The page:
This would have actually made a good mystery person contest. The man pictured is Alfred Waud. He was a war illustrator for Harper's Weekly during the Civil War. Illustrators like Waud, Nast, and Homer were deployed to battle locations, and they would sketch the battles. The sketches were then sent back to New York to be printed in the Harper's Weekly newspaper. The sketches were printed by carving them onto wood blocks. Since time is of the essence in the news business, the problem is that it would take a long time for a single person to carve a sketch onto a large block of wood. So, the block of wood and the sketch were cut into two inch squares, and a different carver would carve each of the two inch segments of the drawing onto a separate small block of wood. This way, many people were working in parallel on the carving. Then the two inch blocks were screwed together, and you had one large block which could be used to "stamp" the image into the newspaper.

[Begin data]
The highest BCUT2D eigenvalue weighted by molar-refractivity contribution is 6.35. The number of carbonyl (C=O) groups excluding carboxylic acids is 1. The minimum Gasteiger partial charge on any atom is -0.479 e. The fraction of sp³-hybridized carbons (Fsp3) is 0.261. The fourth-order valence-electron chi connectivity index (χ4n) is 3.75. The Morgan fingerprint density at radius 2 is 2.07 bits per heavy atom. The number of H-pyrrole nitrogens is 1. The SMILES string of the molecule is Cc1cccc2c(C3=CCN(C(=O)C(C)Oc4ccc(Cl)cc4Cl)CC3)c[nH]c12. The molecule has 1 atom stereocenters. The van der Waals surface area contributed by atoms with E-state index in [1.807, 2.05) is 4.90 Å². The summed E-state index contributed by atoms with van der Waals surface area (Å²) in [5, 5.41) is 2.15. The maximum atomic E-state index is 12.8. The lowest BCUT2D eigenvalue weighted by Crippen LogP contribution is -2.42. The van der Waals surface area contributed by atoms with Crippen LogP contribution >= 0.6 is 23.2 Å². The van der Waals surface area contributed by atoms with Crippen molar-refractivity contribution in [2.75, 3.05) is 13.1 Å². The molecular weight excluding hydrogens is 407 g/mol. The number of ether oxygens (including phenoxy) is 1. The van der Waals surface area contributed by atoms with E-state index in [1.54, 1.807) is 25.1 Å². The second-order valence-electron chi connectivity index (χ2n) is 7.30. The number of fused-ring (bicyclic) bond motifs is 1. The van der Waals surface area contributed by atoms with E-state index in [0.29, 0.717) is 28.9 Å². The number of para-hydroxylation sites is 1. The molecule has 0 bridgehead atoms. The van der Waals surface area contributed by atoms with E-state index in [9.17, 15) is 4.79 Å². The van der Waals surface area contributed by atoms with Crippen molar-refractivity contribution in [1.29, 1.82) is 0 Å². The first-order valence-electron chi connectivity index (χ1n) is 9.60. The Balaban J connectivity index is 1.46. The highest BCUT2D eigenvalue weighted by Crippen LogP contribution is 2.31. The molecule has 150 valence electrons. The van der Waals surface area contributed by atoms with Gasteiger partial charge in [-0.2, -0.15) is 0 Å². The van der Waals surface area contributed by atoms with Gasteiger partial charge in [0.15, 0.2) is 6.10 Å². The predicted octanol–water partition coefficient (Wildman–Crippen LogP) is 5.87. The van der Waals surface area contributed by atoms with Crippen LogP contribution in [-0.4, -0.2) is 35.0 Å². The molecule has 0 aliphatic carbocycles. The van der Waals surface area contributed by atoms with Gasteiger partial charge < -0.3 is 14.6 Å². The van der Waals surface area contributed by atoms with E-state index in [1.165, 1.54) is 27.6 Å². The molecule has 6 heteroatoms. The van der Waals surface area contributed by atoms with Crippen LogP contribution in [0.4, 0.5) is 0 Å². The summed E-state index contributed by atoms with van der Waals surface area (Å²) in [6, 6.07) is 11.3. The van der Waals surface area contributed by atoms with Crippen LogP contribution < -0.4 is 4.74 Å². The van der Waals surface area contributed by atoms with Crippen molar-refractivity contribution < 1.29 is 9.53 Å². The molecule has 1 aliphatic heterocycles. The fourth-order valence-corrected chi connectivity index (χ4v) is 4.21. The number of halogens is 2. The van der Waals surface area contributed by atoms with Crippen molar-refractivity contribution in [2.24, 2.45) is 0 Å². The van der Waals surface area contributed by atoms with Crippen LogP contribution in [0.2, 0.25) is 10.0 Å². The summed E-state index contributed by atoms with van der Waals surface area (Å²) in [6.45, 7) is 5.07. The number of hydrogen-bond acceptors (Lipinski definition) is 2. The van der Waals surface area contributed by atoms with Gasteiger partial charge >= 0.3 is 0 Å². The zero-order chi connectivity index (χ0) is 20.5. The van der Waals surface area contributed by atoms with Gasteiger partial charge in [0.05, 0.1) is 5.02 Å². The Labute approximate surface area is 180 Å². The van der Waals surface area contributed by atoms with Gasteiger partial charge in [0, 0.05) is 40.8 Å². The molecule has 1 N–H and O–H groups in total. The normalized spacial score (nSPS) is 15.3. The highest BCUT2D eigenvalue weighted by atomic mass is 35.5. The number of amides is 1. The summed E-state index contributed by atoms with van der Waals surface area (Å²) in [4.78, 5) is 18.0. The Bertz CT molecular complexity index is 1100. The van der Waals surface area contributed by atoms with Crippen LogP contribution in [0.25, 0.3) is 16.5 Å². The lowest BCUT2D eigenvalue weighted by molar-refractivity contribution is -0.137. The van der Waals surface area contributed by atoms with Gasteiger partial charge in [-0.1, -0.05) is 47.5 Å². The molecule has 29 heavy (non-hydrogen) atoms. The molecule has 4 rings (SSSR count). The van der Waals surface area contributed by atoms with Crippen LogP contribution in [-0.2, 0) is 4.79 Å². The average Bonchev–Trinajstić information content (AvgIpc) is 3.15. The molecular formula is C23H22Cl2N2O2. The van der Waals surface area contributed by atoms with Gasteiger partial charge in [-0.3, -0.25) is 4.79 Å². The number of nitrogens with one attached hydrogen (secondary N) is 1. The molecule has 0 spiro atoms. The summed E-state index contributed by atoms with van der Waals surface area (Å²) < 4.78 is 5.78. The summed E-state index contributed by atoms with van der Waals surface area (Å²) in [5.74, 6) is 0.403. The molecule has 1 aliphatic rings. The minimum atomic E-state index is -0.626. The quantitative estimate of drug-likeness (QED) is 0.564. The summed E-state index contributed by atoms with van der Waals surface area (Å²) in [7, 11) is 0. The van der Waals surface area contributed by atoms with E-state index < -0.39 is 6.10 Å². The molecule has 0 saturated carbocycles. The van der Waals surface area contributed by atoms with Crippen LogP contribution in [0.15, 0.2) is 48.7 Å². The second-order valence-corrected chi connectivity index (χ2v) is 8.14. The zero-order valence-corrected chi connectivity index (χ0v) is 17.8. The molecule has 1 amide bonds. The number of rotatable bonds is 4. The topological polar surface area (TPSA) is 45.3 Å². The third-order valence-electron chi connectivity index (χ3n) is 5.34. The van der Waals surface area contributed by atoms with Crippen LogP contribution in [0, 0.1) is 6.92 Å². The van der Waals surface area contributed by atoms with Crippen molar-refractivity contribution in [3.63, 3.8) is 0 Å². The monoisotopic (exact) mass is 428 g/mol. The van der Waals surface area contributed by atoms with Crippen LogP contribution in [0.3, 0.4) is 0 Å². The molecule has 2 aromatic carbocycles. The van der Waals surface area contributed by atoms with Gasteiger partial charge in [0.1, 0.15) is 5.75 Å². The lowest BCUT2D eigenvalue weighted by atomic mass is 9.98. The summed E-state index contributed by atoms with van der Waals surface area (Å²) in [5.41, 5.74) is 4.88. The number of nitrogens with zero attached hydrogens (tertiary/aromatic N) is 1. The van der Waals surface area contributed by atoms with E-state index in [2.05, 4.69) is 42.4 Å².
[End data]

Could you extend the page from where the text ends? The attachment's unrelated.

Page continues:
Waud was at the battle of Gettysburg, and below we present one of his drawings which appeared in Harper's Weekly using the process described above.